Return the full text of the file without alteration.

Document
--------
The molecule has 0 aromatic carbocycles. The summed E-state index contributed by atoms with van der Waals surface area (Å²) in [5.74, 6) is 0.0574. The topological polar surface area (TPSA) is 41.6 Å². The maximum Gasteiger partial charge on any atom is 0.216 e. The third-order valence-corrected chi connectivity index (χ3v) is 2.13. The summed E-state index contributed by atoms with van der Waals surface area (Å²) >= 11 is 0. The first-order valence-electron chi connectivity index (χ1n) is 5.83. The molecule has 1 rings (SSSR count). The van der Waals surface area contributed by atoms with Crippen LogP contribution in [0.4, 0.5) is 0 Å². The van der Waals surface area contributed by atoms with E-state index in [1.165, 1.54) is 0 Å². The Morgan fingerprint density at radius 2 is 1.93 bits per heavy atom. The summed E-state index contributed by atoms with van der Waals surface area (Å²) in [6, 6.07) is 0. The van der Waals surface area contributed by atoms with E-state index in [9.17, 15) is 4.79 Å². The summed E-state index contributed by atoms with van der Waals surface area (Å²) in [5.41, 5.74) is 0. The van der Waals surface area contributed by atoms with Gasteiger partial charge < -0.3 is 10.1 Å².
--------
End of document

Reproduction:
The molecule has 0 aromatic carbocycles. The summed E-state index contributed by atoms with van der Waals surface area (Å²) in [5.74, 6) is 0.0574. The topological polar surface area (TPSA) is 41.6 Å². The maximum Gasteiger partial charge on any atom is 0.216 e. The third-order valence-corrected chi connectivity index (χ3v) is 2.13. The summed E-state index contributed by atoms with van der Waals surface area (Å²) >= 11 is 0. The first-order valence-electron chi connectivity index (χ1n) is 5.83. The molecule has 1 rings (SSSR count). The van der Waals surface area contributed by atoms with Crippen LogP contribution in [0.4, 0.5) is 0 Å². The van der Waals surface area contributed by atoms with E-state index in [1.165, 1.54) is 0 Å². The Morgan fingerprint density at radius 2 is 1.93 bits per heavy atom. The summed E-state index contributed by atoms with van der Waals surface area (Å²) in [6, 6.07) is 0. The van der Waals surface area contributed by atoms with E-state index in [9.17, 15) is 4.79 Å². The summed E-state index contributed by atoms with van der Waals surface area (Å²) in [5.41, 5.74) is 0. The van der Waals surface area contributed by atoms with Gasteiger partial charge < -0.3 is 10.1 Å².